1. What is a clinical trial?
A clinical trial is when participants are used for research on medicals products such as medicine or medical devices. Some of these trails are to make the medicines or devices better or more improved than what they are. These trails are mostly conducted by science investigators. 2. What is the difference between an interventional and observational study? In interventional studies the participant receives specific medical products according to the investigators protocol that the investigators created and are done on individuals. In an observational study the participant does not receive any medical products assigned by the investigator and health outcomes are evaluated according to a research plan, the investigators just observe the participants. 3. Who can participate in a clinical trial?
Any person who meets the criteria in the protocol can participate in the clinical trial. The criteria may include a certain illness or condition. 4. What are the benefits and risks of participating in a clinical trial? The benefits of participating in a clinical trial you could get treated with medical treatment that is not released to the public yet, playing an active role in your own health care, and helping others by participating in medical research. Risks of participating maybe that you may have terrible life threating side effects or the study may take up a lot of time and hospital stays. 5. Where do ideas for clinical trials come from?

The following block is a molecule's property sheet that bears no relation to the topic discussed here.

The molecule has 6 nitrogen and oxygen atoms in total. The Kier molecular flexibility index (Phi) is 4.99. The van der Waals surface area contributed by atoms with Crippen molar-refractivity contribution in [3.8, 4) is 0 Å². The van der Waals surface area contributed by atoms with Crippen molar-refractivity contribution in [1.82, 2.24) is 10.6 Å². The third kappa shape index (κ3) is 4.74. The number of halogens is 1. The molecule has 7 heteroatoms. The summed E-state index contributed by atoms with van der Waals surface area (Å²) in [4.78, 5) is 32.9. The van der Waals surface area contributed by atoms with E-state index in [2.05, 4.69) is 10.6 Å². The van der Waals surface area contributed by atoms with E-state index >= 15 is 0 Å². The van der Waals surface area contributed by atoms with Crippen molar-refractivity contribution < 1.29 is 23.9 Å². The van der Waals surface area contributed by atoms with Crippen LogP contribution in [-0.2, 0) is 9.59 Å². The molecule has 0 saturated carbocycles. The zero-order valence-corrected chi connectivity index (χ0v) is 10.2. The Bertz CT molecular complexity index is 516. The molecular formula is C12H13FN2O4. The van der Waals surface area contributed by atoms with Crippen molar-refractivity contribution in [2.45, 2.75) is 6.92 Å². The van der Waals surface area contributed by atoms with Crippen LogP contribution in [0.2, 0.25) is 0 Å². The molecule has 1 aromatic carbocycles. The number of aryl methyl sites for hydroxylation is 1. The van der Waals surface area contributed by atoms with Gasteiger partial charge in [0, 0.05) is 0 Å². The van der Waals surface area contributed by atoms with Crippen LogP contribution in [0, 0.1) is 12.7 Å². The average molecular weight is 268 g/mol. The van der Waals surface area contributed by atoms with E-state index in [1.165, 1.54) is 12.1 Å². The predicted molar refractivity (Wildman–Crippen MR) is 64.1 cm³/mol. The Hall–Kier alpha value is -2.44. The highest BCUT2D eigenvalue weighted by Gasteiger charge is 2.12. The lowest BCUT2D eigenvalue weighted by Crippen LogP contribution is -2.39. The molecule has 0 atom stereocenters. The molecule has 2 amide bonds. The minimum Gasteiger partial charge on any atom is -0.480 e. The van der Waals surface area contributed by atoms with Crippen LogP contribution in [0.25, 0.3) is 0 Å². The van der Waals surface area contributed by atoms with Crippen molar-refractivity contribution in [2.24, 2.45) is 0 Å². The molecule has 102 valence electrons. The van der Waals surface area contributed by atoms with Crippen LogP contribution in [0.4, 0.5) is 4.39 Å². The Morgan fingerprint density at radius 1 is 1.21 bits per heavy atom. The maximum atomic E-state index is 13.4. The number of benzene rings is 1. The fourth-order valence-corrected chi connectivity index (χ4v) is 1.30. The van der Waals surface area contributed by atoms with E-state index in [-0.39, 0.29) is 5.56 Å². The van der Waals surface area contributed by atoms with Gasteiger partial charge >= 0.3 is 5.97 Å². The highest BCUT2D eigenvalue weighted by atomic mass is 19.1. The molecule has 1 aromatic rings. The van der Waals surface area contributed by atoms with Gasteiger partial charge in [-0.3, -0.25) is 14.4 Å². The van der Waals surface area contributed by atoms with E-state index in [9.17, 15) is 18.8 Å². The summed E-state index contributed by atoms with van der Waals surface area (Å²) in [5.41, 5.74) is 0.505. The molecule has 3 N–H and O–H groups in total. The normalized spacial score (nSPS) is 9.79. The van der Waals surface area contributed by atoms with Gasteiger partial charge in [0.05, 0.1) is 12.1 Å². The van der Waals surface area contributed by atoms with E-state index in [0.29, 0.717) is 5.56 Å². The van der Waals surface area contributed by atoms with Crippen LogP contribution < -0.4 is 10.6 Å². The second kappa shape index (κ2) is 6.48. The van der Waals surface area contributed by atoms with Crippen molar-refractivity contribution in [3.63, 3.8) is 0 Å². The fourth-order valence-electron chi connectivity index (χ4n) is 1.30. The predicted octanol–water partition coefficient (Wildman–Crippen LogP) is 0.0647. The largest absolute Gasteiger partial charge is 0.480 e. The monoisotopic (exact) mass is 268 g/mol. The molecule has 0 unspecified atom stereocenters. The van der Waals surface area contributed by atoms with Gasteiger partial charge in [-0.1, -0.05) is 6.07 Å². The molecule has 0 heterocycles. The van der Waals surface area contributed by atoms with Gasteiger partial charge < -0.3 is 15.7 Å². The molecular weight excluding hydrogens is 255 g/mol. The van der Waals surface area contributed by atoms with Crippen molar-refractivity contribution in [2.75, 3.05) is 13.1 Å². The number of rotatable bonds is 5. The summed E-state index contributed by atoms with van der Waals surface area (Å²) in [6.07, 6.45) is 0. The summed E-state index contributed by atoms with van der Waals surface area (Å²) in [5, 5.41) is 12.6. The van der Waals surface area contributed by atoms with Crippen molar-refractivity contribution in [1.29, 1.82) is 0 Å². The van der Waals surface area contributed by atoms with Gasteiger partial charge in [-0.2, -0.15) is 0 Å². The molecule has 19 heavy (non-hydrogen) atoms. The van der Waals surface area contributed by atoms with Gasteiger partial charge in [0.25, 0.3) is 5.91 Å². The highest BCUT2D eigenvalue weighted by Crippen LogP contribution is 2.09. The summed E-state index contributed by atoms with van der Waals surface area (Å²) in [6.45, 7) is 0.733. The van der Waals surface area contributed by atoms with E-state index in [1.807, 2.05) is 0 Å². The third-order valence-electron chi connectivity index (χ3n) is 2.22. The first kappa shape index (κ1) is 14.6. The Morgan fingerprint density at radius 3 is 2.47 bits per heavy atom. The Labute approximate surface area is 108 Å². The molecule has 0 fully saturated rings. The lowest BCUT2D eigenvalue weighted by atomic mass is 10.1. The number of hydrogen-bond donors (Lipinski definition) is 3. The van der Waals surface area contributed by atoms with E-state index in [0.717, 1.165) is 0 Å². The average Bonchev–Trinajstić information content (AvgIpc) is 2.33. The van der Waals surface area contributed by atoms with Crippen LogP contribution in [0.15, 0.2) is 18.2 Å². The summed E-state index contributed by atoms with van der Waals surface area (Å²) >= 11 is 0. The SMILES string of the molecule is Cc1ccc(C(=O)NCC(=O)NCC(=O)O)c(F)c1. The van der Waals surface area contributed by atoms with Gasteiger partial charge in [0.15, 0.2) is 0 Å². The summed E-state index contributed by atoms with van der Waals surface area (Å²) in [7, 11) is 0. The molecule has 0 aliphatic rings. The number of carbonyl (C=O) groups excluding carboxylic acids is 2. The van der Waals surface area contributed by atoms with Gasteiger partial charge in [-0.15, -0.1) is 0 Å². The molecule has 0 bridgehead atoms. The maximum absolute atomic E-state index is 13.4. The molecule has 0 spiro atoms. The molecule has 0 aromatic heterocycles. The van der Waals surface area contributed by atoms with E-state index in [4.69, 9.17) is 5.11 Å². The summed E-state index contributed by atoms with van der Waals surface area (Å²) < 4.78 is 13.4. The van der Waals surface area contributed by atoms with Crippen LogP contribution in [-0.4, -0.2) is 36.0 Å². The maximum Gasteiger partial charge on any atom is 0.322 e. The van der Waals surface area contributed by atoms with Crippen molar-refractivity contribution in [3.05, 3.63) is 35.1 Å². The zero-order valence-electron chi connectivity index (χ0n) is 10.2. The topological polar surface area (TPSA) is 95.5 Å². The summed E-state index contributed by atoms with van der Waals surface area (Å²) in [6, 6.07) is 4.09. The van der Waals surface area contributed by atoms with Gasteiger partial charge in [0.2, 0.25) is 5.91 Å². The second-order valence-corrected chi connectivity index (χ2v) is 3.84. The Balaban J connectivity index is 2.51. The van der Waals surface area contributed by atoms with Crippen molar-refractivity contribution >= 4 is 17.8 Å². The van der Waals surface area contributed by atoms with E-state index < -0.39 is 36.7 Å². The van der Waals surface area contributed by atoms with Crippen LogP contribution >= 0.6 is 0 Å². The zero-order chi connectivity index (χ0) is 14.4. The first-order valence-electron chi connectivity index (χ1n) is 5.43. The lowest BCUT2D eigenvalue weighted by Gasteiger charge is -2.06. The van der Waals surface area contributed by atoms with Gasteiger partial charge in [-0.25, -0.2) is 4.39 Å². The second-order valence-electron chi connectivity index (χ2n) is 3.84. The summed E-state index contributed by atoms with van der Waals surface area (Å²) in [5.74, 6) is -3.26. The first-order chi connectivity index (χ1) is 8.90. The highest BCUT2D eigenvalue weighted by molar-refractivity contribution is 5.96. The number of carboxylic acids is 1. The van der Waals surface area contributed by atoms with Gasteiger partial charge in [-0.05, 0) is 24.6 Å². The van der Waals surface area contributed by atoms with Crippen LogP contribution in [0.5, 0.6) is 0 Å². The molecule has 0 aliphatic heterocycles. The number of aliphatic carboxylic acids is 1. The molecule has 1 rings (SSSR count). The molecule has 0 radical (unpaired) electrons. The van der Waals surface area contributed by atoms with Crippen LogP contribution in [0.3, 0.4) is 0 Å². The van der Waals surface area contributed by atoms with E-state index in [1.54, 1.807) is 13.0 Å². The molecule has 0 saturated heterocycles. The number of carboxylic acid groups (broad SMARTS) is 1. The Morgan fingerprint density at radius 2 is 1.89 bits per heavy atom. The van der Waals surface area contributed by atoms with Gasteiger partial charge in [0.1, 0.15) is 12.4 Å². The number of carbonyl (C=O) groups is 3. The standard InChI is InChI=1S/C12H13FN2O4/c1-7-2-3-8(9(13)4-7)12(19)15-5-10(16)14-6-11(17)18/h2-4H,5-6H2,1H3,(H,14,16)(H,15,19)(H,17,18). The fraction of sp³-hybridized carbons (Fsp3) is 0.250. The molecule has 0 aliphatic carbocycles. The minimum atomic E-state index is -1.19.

Clinical trials often originate in laboratories, after researchers test the new medical products and therapies. 6. What is a “protocol”?
A protocol is a plan that conducts the clinical research.
7. What is a placebo?
A placebo is an inactive medication given to the patient to see if the actual treatment is truly effective. 8. Compare and contrast the different levels of clinical trials? Phase’s I-III the groups get larger and the investigators test more things...